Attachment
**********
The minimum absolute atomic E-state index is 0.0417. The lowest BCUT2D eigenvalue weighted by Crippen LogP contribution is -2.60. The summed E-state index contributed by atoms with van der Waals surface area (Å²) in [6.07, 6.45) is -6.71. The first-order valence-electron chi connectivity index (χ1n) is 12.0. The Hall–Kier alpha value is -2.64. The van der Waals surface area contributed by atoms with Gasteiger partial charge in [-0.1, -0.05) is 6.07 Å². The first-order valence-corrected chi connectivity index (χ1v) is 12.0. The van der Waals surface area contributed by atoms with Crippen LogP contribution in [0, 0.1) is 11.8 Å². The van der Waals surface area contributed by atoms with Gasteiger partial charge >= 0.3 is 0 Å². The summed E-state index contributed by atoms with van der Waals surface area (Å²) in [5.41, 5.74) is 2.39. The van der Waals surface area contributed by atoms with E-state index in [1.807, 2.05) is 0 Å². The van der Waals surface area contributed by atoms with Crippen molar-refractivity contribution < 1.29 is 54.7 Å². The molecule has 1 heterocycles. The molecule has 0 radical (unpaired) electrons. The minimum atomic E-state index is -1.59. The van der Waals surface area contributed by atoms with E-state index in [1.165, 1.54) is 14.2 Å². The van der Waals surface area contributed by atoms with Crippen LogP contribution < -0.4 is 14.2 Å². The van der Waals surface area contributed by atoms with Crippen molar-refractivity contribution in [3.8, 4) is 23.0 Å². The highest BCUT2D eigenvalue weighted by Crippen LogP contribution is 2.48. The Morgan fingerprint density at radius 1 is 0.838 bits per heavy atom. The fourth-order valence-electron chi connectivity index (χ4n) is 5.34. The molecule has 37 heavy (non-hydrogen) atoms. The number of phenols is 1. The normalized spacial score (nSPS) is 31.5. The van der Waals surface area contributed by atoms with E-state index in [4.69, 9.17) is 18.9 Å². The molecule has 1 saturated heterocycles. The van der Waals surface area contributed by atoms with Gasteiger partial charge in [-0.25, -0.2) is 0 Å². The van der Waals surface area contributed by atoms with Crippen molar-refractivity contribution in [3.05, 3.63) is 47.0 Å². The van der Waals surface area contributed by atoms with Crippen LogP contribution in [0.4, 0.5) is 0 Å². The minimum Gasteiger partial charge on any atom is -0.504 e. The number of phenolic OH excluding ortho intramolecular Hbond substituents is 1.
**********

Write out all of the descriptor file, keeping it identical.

The minimum absolute atomic E-state index is 0.0417. The lowest BCUT2D eigenvalue weighted by Crippen LogP contribution is -2.60. The summed E-state index contributed by atoms with van der Waals surface area (Å²) in [6.07, 6.45) is -6.71. The first-order valence-electron chi connectivity index (χ1n) is 12.0. The Hall–Kier alpha value is -2.64. The van der Waals surface area contributed by atoms with Gasteiger partial charge in [-0.1, -0.05) is 6.07 Å². The first-order valence-corrected chi connectivity index (χ1v) is 12.0. The van der Waals surface area contributed by atoms with Crippen LogP contribution in [0, 0.1) is 11.8 Å². The van der Waals surface area contributed by atoms with Gasteiger partial charge >= 0.3 is 0 Å². The summed E-state index contributed by atoms with van der Waals surface area (Å²) in [5.41, 5.74) is 2.39. The van der Waals surface area contributed by atoms with E-state index in [1.807, 2.05) is 0 Å². The van der Waals surface area contributed by atoms with Crippen molar-refractivity contribution < 1.29 is 54.7 Å². The molecule has 1 heterocycles. The molecule has 0 radical (unpaired) electrons. The minimum atomic E-state index is -1.59. The van der Waals surface area contributed by atoms with E-state index in [1.165, 1.54) is 14.2 Å². The van der Waals surface area contributed by atoms with Crippen LogP contribution < -0.4 is 14.2 Å². The van der Waals surface area contributed by atoms with Crippen molar-refractivity contribution in [3.8, 4) is 23.0 Å². The highest BCUT2D eigenvalue weighted by Crippen LogP contribution is 2.48. The Morgan fingerprint density at radius 1 is 0.838 bits per heavy atom. The fourth-order valence-electron chi connectivity index (χ4n) is 5.34. The molecule has 37 heavy (non-hydrogen) atoms. The number of phenols is 1. The normalized spacial score (nSPS) is 31.5. The van der Waals surface area contributed by atoms with E-state index in [4.69, 9.17) is 18.9 Å². The molecule has 1 saturated heterocycles. The van der Waals surface area contributed by atoms with Gasteiger partial charge in [-0.25, -0.2) is 0 Å². The van der Waals surface area contributed by atoms with Crippen molar-refractivity contribution in [3.05, 3.63) is 47.0 Å². The van der Waals surface area contributed by atoms with Crippen LogP contribution in [0.4, 0.5) is 0 Å². The minimum Gasteiger partial charge on any atom is -0.504 e. The number of phenolic OH excluding ortho intramolecular Hbond substituents is 1.